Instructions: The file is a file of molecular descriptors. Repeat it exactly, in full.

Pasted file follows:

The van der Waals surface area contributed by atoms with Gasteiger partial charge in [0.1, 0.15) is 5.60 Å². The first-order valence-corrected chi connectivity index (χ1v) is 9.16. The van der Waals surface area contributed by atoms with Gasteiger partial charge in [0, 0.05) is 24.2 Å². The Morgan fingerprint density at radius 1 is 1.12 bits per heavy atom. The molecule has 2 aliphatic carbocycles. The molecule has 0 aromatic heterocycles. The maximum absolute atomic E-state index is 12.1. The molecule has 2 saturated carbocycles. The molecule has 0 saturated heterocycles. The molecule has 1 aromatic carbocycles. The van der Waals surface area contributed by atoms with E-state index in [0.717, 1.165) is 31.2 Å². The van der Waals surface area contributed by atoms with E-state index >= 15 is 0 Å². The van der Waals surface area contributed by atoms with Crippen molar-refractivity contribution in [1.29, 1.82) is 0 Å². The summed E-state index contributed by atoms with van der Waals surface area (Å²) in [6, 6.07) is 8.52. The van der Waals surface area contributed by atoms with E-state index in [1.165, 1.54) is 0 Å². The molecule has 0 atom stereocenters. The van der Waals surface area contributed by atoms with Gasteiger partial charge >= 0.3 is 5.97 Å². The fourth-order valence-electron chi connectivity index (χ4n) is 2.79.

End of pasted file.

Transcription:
The van der Waals surface area contributed by atoms with Gasteiger partial charge in [0.1, 0.15) is 5.60 Å². The first-order valence-corrected chi connectivity index (χ1v) is 9.16. The van der Waals surface area contributed by atoms with Gasteiger partial charge in [0, 0.05) is 24.2 Å². The Morgan fingerprint density at radius 1 is 1.12 bits per heavy atom. The molecule has 2 aliphatic carbocycles. The molecule has 0 aromatic heterocycles. The maximum absolute atomic E-state index is 12.1. The molecule has 2 saturated carbocycles. The molecule has 0 saturated heterocycles. The molecule has 1 aromatic carbocycles. The van der Waals surface area contributed by atoms with E-state index in [0.717, 1.165) is 31.2 Å². The van der Waals surface area contributed by atoms with E-state index >= 15 is 0 Å². The van der Waals surface area contributed by atoms with Crippen molar-refractivity contribution in [1.29, 1.82) is 0 Å². The summed E-state index contributed by atoms with van der Waals surface area (Å²) in [6, 6.07) is 8.52. The van der Waals surface area contributed by atoms with E-state index in [1.165, 1.54) is 0 Å². The molecule has 0 atom stereocenters. The van der Waals surface area contributed by atoms with Gasteiger partial charge >= 0.3 is 5.97 Å². The fourth-order valence-electron chi connectivity index (χ4n) is 2.79.